There’s good news for job seekers and entrepreneurs today.
That previous sentence sounds pretty dry, but the effect would be substantial: it would bar non-competition clauses generally. There’d be a relatively narrow exception for owners selling their equity interests in a business entity, or other economic equivalents of such a transaction, if the amount of equity being sold is 25% or more of the total equity in the entity.
This would pre-empt a lot of state laws permitting restrictive covenants under a variety of circumstances. According to the FTC, it would affect about 30,000,000 people in the United States — about one in eleven people in the country as a whole, and about one in five people who are currently employed. So this is a pretty big deal.
More interesting, the FTC proposes a “functional test” for determining whether a term of an employment contract is a non-competition clause. It would be based upon the effect of enforcement. Specifically included as examples of terms of employment agreements that would not be permitted include:
i. A non-disclosure agreement between an employer and a worker that is written so broadly that it effectively precludes the worker from working in the same field after the conclusion of the worker’s employment with the employer.
ii. A contractual term between an employer and a worker that requires the worker to pay the employer or a third-party entity for training costs if the worker’s employment terminates within a specified time period, where the required payment is not reasonably related to the costs the employer incurred for training the worker.
What’s more, employers could not represent to employees that they are subject to a non-compete, and if a non-compete exists in an employee’s terms and conditions, the employer would be required to give individualized notice to that employee that the non-compete is no longer in effect and may not be enforced. This affirmative notice requirement would also apply to any former employee who would putatively be subject to enforcement.
The rule would not necessarily disrupt the enforcement of reasonable trade secrets agreements or other protections for proprietary information (as I read the FTC’s summary very briefly today), unless they were so broadly written, or enforced in generalized economic circumstances, as to effectively prohibit a former employee from re-entering an industry.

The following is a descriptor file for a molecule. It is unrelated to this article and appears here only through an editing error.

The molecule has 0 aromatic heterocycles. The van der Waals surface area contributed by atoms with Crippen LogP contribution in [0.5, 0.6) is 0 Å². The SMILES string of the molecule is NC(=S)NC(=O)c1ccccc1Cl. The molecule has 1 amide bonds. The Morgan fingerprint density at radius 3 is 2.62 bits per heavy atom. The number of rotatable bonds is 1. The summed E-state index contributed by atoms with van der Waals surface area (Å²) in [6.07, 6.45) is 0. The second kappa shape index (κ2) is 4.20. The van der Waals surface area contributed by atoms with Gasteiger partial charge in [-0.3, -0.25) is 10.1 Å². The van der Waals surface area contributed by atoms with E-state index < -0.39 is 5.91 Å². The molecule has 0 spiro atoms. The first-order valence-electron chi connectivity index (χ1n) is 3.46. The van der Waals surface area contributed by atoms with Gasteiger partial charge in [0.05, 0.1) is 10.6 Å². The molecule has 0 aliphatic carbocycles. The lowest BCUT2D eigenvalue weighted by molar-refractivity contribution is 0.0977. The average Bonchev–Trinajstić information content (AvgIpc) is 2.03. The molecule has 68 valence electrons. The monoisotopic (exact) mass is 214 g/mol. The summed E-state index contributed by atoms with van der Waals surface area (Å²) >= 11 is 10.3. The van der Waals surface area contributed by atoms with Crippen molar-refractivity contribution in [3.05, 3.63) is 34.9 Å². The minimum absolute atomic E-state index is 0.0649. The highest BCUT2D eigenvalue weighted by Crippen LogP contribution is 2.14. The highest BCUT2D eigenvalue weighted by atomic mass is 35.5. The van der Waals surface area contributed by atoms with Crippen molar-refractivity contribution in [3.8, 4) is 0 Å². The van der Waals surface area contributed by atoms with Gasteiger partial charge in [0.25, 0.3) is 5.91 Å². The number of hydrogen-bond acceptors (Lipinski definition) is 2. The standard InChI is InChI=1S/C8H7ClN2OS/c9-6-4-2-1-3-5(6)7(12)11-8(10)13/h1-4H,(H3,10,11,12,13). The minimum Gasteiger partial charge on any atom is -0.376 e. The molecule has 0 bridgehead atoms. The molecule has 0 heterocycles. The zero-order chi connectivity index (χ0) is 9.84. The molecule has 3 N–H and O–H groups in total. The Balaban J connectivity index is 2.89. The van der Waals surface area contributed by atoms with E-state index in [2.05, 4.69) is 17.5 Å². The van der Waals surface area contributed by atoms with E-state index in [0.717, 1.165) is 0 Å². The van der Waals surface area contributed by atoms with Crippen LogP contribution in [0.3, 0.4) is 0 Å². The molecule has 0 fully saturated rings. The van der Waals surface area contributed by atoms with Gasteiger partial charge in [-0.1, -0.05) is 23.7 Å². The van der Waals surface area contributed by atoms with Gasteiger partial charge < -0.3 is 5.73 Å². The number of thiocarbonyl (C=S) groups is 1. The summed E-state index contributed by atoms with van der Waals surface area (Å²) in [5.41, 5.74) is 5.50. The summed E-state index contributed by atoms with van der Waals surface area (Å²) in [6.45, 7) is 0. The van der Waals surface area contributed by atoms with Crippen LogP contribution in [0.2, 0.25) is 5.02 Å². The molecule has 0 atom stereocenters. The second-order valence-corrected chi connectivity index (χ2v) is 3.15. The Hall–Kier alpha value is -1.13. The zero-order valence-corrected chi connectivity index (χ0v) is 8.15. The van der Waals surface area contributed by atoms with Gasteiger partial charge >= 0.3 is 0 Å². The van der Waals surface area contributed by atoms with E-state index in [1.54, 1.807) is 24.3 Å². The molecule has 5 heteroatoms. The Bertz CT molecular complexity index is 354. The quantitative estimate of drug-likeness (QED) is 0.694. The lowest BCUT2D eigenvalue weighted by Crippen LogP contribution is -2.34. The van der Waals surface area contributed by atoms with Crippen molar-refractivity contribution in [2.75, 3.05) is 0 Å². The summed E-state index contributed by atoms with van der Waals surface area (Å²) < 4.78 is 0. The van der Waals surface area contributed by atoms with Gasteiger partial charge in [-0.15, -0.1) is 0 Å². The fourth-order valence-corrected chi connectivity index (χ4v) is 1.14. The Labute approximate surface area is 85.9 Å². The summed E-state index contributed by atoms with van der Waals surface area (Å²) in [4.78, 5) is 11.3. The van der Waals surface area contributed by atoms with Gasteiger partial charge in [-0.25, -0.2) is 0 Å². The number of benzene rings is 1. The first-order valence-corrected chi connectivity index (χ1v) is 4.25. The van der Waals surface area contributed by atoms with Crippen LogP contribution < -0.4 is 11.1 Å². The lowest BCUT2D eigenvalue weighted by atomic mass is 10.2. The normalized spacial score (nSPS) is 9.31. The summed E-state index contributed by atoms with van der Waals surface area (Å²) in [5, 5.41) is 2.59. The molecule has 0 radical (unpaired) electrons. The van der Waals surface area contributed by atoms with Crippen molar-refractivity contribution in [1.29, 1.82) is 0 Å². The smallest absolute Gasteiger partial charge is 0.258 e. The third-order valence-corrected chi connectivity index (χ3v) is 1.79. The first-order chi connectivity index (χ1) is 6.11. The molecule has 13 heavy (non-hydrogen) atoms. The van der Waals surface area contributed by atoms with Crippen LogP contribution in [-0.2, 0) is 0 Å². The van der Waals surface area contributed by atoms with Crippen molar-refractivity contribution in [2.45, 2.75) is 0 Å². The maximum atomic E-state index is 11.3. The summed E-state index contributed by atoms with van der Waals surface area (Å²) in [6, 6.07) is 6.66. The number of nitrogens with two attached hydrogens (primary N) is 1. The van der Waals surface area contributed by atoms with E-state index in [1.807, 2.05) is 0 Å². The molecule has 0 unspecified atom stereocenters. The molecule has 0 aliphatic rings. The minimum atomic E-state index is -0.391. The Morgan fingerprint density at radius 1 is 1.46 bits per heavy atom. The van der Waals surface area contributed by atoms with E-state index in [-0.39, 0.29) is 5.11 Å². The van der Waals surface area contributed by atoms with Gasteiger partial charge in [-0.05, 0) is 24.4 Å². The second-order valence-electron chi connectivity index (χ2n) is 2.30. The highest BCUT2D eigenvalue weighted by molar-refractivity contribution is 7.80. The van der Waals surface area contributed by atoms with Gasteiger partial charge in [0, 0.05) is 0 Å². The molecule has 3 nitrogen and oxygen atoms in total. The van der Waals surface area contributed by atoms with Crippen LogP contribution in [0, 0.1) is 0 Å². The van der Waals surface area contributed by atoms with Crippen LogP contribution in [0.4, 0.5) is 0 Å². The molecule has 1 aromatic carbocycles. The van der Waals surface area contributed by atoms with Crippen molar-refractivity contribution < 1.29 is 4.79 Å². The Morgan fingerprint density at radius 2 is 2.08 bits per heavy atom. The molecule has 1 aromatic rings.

The “functional test” as proposed includes any “…contractual term that … has the effect of prohibiting the worker from seeking or accepting employment with a person or operating a business after the conclusion of the worker’s employment with the employer.” As I read this, this includes restrictive covenants that are incorporated into the terms of a severance agreement or of a settlement of litigation between a former employer and employee, because it refers to any “contractual term,” not just terms of a document explicitly labeled an “employment contract.”
So this is good news for people who are looking for work within industries where they have recent experience. If this rule goes into effect, a prior employer could not prohibit you from seeking work with a competing entity. It’s good news for entrepreneurs too. If this rule goes into effect, a prior employer could not prohibit you from going into business for yourself in a way that competes with that former employer. Given that the skills and knowledge and familiarity with the work one has done in the past are among the best indicators of the direction of that person’s future employability, this removes an impediment some people feel to get work.
As of today, the proposed rule is not yet law. It needs to go through a public comment process and then a second vote of the members of the Federal Trade Commission; this could take several months and the rule might be amended between now and the time it is adopted. Like a lot of significant administrative agency rules, it will probably be subject to court challenges on both the way the rule is navigated through the administrative rulemaking process as well as its substantive effect.
Employers should watch this space closely, and would be well-advised to prepare for the eventual adoption of this rule, in some form, by reviewing their onboarding and employment processes, and any employment contracts. If there are restrictive covenants in those documents, consultation with an employment attorney and assessment of the economic realities of enforcing those covenants need to be carefully and soberly evaluated, because 180 days after the rule takes effect, there may well be a requirement to provide notice to current and former employees.
Employees, particularly those who know restrictive covenants are in their portfolios, should also pay close attention to what happens. If the rule is adopted, they will likely find the effect of those restrictive covenants relieved — and that will leave them relieved, as well.